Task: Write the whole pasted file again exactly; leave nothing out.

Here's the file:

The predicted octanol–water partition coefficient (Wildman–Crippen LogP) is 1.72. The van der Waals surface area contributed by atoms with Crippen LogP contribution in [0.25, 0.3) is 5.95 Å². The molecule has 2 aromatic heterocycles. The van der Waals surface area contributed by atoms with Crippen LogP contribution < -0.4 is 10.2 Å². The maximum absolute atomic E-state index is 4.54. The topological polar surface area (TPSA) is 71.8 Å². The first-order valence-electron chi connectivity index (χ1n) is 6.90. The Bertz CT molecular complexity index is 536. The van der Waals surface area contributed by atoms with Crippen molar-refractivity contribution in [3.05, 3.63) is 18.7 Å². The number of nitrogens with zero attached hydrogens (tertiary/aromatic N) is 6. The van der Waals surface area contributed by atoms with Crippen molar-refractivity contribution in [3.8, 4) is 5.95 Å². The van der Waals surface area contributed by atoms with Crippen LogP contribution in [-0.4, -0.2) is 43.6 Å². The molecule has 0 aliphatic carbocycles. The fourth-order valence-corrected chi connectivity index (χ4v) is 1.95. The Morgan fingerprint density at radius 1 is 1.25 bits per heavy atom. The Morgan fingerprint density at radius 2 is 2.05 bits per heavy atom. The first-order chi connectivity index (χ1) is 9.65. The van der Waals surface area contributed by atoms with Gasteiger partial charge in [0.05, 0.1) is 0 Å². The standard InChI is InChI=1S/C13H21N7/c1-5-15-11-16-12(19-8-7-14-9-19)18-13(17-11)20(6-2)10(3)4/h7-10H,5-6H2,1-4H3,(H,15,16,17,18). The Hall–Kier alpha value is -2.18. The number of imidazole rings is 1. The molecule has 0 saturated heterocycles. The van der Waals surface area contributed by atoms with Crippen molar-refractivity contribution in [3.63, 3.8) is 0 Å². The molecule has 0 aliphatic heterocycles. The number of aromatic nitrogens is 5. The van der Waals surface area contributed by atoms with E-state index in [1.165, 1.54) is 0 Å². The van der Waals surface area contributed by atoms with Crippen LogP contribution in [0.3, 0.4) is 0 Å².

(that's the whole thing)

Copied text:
The predicted octanol–water partition coefficient (Wildman–Crippen LogP) is 1.72. The van der Waals surface area contributed by atoms with Crippen LogP contribution in [0.25, 0.3) is 5.95 Å². The molecule has 2 aromatic heterocycles. The van der Waals surface area contributed by atoms with Crippen LogP contribution < -0.4 is 10.2 Å². The maximum absolute atomic E-state index is 4.54. The topological polar surface area (TPSA) is 71.8 Å². The first-order valence-electron chi connectivity index (χ1n) is 6.90. The Bertz CT molecular complexity index is 536. The van der Waals surface area contributed by atoms with Crippen molar-refractivity contribution in [3.05, 3.63) is 18.7 Å². The number of nitrogens with zero attached hydrogens (tertiary/aromatic N) is 6. The van der Waals surface area contributed by atoms with Crippen molar-refractivity contribution in [3.8, 4) is 5.95 Å². The van der Waals surface area contributed by atoms with Crippen LogP contribution in [-0.4, -0.2) is 43.6 Å². The molecule has 0 aliphatic carbocycles. The fourth-order valence-corrected chi connectivity index (χ4v) is 1.95. The Morgan fingerprint density at radius 1 is 1.25 bits per heavy atom. The Morgan fingerprint density at radius 2 is 2.05 bits per heavy atom. The first-order chi connectivity index (χ1) is 9.65. The van der Waals surface area contributed by atoms with Gasteiger partial charge in [0.05, 0.1) is 0 Å². The standard InChI is InChI=1S/C13H21N7/c1-5-15-11-16-12(19-8-7-14-9-19)18-13(17-11)20(6-2)10(3)4/h7-10H,5-6H2,1-4H3,(H,15,16,17,18). The Hall–Kier alpha value is -2.18. The number of imidazole rings is 1. The molecule has 0 saturated heterocycles. The van der Waals surface area contributed by atoms with Crippen molar-refractivity contribution in [3.63, 3.8) is 0 Å². The molecule has 0 aliphatic heterocycles. The number of aromatic nitrogens is 5. The van der Waals surface area contributed by atoms with E-state index in [1.165, 1.54) is 0 Å². The van der Waals surface area contributed by atoms with Crippen LogP contribution in [0.3, 0.4) is 0 Å².